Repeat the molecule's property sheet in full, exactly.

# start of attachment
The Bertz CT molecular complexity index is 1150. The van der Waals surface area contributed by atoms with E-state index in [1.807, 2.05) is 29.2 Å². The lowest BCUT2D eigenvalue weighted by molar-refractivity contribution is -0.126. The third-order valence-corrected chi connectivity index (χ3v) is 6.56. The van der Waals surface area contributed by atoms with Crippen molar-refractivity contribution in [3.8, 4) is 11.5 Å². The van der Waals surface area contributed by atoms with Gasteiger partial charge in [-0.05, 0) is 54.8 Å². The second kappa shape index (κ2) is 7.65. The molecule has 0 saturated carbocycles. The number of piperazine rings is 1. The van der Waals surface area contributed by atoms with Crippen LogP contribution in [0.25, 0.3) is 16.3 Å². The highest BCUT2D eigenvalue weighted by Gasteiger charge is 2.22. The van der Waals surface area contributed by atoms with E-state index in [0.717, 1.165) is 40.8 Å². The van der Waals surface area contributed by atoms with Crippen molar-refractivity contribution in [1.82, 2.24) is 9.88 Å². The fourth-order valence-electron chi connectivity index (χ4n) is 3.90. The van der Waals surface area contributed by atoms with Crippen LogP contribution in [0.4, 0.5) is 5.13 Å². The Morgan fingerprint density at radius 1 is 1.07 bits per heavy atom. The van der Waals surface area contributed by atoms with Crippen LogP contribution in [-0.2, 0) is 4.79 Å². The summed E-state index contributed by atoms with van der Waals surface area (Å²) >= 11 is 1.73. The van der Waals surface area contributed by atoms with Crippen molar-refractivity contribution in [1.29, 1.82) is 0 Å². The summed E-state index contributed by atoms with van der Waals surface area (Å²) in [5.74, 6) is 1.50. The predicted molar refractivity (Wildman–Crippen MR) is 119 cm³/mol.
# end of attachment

The Bertz CT molecular complexity index is 1150. The van der Waals surface area contributed by atoms with E-state index in [1.807, 2.05) is 29.2 Å². The lowest BCUT2D eigenvalue weighted by molar-refractivity contribution is -0.126. The third-order valence-corrected chi connectivity index (χ3v) is 6.56. The van der Waals surface area contributed by atoms with Crippen molar-refractivity contribution in [3.8, 4) is 11.5 Å². The van der Waals surface area contributed by atoms with Gasteiger partial charge in [-0.05, 0) is 54.8 Å². The second kappa shape index (κ2) is 7.65. The molecule has 0 saturated carbocycles. The number of piperazine rings is 1. The van der Waals surface area contributed by atoms with Crippen LogP contribution in [0.25, 0.3) is 16.3 Å². The highest BCUT2D eigenvalue weighted by Gasteiger charge is 2.22. The van der Waals surface area contributed by atoms with E-state index in [0.717, 1.165) is 40.8 Å². The van der Waals surface area contributed by atoms with Crippen molar-refractivity contribution in [1.82, 2.24) is 9.88 Å². The fourth-order valence-electron chi connectivity index (χ4n) is 3.90. The van der Waals surface area contributed by atoms with Crippen LogP contribution in [0.4, 0.5) is 5.13 Å². The Morgan fingerprint density at radius 1 is 1.07 bits per heavy atom. The van der Waals surface area contributed by atoms with Crippen LogP contribution in [-0.2, 0) is 4.79 Å². The summed E-state index contributed by atoms with van der Waals surface area (Å²) >= 11 is 1.73. The van der Waals surface area contributed by atoms with Crippen molar-refractivity contribution in [1.29, 1.82) is 0 Å². The summed E-state index contributed by atoms with van der Waals surface area (Å²) in [5.74, 6) is 1.50. The predicted molar refractivity (Wildman–Crippen MR) is 119 cm³/mol.